Some other interesting things I learned in my searching:

    The guy from YMS was nice enough to actually provide a tuning tips page on his www.e85mustang.com page. Obviously he recomends consigning the services of a knowledgeable and experienced dyno tuner if someone is going to endeavor to optimize an E85 tune for performance purposes. Interestingly enough thoug, in the last paragraph he actually confirms my idea on using the XCal2 multiple tune strategy:

    Source linkage: http://www.e85mustangs.com/tuning.html

    The last thing I found of particular interest in my research last night was this indication of vehicle VIN codes that apparently already E85 capable:
    http://www.ve85.com/FlexibleFuelVehicles/FFVIdentification/

    Check the Vehicle Identification Numbers below to see if your vehicle is VE85 compatible:

    Ford Motor Company
    Vehicle Characters 2-3 Characters 8
    Taurus FA 2
    Mercury Sable ME 2
    Ranger FT V
    Explorer FM K
    Mercury Mountaineer M2 K


    Soooo, I took a little stroll out to my garage to examine the VIN on my Cobra and found something interesting, yet puzzling . . . characters 2-3 = FA & character 8 = V!

    What does that mean?

    Uhm . . . I'm not really sure? :??:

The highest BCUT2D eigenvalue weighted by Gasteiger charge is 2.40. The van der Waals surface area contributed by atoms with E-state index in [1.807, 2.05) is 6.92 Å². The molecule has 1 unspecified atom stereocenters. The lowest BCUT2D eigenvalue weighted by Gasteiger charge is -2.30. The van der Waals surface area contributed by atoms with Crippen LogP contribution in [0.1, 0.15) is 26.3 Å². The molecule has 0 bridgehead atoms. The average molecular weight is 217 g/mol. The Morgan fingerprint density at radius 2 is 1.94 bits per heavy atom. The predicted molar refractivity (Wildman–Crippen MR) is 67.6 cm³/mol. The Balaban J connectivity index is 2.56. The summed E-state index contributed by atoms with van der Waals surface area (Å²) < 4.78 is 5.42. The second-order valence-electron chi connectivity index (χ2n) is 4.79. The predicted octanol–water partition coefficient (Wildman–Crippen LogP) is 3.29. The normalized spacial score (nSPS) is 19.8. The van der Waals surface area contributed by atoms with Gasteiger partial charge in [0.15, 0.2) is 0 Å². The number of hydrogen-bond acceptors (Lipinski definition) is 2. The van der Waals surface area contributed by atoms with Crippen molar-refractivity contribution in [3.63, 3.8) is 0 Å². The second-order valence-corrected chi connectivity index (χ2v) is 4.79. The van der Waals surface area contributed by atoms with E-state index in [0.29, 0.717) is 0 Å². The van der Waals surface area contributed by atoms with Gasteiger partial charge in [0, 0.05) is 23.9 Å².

If I had to hazzard a happy guess I'd say that possibly this is an indication that parts of the fuel system and engine are hardned for E85 usage but since the Cobra is a relatively low production vehicle perhaps no specific designation for them was made in terms of the parts that these VIN codes designate. In other words, it would be helpful to know what positions 2-3 & 8 are actually designated for such as fuel delivery system ( pump, lines, injectors, etc. ) and internal engine components ( valve seats ). It's a possibility that the a good chunck of the componentry such as the fuel pump, fuel lines, injectors, etc. ended up on other vehicles from the same modle year that were actually designated FFV and therefore by default are E85 hardebed on the Cobra as well?

    I don't know about this last part, but it's something to ponder at least and try to research.

    So there you have it, more research to come and info to come hopefully! :D
     
  18. Torch10th

    Torch10th I make hits Established Member

    Messages:
    7,408
    Joined:
    Mar 16, 2004
    Location:
    Evans, Colorado
    it probably has very little if anything to do with that in all honesty.

    Now if they had those items listed under the mustang, then sure I could see it. But as it stands by your reading, if your vehicle was a Ford Tauranger then you'd probably be good to go with the fuel system.